Date of Completion


Document Type

Open Access Capstone

Degree Name

Master of Arts (MA)

First Advisor

Patricia A. Cordeiro

Second Advisor

Patricia S. Davidson

Third Advisor

John R. Murray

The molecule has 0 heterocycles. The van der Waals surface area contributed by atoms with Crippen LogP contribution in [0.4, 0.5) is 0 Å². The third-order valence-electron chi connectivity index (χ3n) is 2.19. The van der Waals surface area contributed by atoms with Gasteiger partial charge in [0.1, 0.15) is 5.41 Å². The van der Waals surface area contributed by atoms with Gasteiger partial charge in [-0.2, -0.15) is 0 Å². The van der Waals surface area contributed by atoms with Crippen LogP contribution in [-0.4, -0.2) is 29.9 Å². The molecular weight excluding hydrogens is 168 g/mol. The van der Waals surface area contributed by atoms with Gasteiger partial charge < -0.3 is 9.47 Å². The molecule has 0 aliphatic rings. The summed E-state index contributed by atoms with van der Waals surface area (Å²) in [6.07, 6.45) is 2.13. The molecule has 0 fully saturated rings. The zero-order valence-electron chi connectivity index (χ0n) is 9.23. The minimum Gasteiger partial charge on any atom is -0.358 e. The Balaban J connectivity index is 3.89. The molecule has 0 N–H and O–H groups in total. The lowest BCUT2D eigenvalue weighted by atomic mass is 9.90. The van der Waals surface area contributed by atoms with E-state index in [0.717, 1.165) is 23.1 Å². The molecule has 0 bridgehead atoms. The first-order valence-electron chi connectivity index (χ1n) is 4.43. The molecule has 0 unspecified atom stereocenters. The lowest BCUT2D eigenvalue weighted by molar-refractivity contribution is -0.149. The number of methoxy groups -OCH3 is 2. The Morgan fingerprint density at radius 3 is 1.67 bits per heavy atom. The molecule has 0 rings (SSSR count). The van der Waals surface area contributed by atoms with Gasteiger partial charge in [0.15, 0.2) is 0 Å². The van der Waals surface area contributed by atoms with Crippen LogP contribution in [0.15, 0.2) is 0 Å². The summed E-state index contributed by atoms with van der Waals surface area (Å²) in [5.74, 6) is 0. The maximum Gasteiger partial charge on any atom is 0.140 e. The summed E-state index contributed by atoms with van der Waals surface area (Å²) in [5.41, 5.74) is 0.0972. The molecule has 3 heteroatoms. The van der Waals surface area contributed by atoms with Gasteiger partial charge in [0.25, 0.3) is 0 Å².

The importance of good instruction in reading education has long been recognized. What constitutes good instruction and what materials should be used have been the focus of much debate, however, over the years. Two relatively new movements in education have recently added fuel to that debate, namely the movements in critical thinking and whole language. The fundamental purpose of the thinking skills movement is the development of higher level thinking in students. In the area of reading this means that students should be challenged by questions and problems in literature which cause them to go beyond a literal understanding. They should be taught to interpret and evaluate all types of literature. To facilitate critical thinking, advocates for the movement suggest that educators provide opportunities for students to problem solve in pairs or small groups. They encourage a non-judgmental classroom atmosphere which allows students freedom of thought. Some educators utilize a list of relevant thinking skills and teach thinking strategies and methods directly using these skills as a backdrop. The whole language movement focuses on the reading of whole, non-abridged literature and an integration of all the language arts: reading, writing, spelling, speaking and listening. It emphasizes reading for meaning and provides strategies which can enhance under-standing. It also focuses on getting the individual student to see the importance and pleasure of reading. This thesis provides a description of the critical thinking and whole language movements, with emphasis on how each has contributed to reading instruction. The writer discusses the overlap between the two movements, noting many similarities in purpose and methodology. The writer discusses the overlap between the two movements. noting many similarities in purpose and methodology. The conclusion is that the movements are fundamentally compatible, and therefore educators should use concepts and practices from both movements to form their own foundation for reading instruction. A sample lesson is provided in the appendix.